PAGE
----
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Psychology: Research, Writing & Citation

A University of Lethbridge guide to Psychology research and resources.


The University of Lethbridge's Student Discipline Policy defines plagiarism as the representation of "the words, ideas, images, or data of another person as [one's] own."

Plagiarism, whether intentional or accidental, is considered a serious academic offence. The penalties for committing plagiarism range from a reduced grade on an assignment to a grade of 'F' in a course. Under some circumstances, a more severe penalty, such as suspension or expulsion, may be imposed.  It is thus very important to understand what constitutes plagiarism and how to avoid it.

For more information, visit our Understand Plagiarism guide.

Research & Writing Help

Consult the books below for help with research and writing in the field of Psychology. This is only a sample of what's available through the library.

Citing Sources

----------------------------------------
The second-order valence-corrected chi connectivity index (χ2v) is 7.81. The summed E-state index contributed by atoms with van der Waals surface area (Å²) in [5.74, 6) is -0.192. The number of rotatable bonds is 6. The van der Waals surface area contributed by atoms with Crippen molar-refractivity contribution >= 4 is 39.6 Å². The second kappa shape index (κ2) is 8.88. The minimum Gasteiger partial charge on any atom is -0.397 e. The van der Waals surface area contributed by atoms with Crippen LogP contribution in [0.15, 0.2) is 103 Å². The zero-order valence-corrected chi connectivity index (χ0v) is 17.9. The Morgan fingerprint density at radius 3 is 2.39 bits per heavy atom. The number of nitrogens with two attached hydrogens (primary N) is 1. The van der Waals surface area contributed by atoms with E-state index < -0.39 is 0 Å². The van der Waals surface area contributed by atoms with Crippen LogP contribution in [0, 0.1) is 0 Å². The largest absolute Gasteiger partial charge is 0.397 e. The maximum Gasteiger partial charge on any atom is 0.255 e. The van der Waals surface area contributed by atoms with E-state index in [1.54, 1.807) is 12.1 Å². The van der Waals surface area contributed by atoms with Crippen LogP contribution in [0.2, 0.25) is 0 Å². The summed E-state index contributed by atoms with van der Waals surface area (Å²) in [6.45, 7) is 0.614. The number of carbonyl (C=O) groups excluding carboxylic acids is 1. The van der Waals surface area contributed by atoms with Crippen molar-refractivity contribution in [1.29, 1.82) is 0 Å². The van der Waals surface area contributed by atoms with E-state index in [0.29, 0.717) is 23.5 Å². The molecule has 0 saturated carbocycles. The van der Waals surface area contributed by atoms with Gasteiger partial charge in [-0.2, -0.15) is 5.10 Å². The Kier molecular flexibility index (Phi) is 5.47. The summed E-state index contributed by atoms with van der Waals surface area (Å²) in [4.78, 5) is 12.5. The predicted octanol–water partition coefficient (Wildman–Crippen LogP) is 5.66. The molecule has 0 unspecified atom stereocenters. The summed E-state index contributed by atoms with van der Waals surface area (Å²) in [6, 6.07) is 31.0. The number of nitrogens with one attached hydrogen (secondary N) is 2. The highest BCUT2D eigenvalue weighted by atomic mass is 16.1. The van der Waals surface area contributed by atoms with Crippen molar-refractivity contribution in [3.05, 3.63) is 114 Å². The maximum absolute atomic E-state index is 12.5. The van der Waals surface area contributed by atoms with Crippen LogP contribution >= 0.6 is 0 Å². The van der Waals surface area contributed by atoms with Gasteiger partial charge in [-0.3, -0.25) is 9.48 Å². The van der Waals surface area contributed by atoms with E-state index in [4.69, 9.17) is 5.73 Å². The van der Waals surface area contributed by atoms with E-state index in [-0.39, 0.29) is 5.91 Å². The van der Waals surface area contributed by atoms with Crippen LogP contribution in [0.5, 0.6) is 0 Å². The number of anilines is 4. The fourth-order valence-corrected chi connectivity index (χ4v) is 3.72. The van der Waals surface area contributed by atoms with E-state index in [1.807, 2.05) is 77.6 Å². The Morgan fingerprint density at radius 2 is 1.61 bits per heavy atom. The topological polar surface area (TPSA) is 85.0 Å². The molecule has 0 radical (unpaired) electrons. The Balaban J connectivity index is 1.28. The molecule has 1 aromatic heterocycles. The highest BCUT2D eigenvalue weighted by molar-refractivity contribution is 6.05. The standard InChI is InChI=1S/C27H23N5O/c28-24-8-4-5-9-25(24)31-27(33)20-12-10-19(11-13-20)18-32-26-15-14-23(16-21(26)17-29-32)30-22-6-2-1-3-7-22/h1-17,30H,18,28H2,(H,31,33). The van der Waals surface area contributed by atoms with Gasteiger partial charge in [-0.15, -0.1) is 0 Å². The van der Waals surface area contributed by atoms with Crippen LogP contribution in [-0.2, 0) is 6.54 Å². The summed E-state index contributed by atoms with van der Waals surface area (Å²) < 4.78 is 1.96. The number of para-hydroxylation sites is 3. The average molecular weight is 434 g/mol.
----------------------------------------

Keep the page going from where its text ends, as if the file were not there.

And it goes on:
In academic writing, you must cite the sources you use. Failure to do so constitutes plagiarism, a serious academic offence (see below).

Citations let the reader know that certain words or ideas in your work came from another source, giving credit where it's due. They allow readers to identify, find, and consult the sources themselves. In addition, citing your sources demonstrates to your instructor that your paper is based on solid (or not-so-solid) research.

Usually, your instructors will specify in class or in a course syllabus which citation style they want you to use in your papers.

Typically Psychology refers to the Publication Manual of the American Psychological Association.


Other citation style guides from the University of Lethbrige can be found below. These include:

  • MLA 7th Edition
  • MLA 8th Edition
  • Chicago Manual of Style

Citation Management Software

Citation management software is useful for storing, organizing, and annotating your references.

Find links for various citation management software and supports below: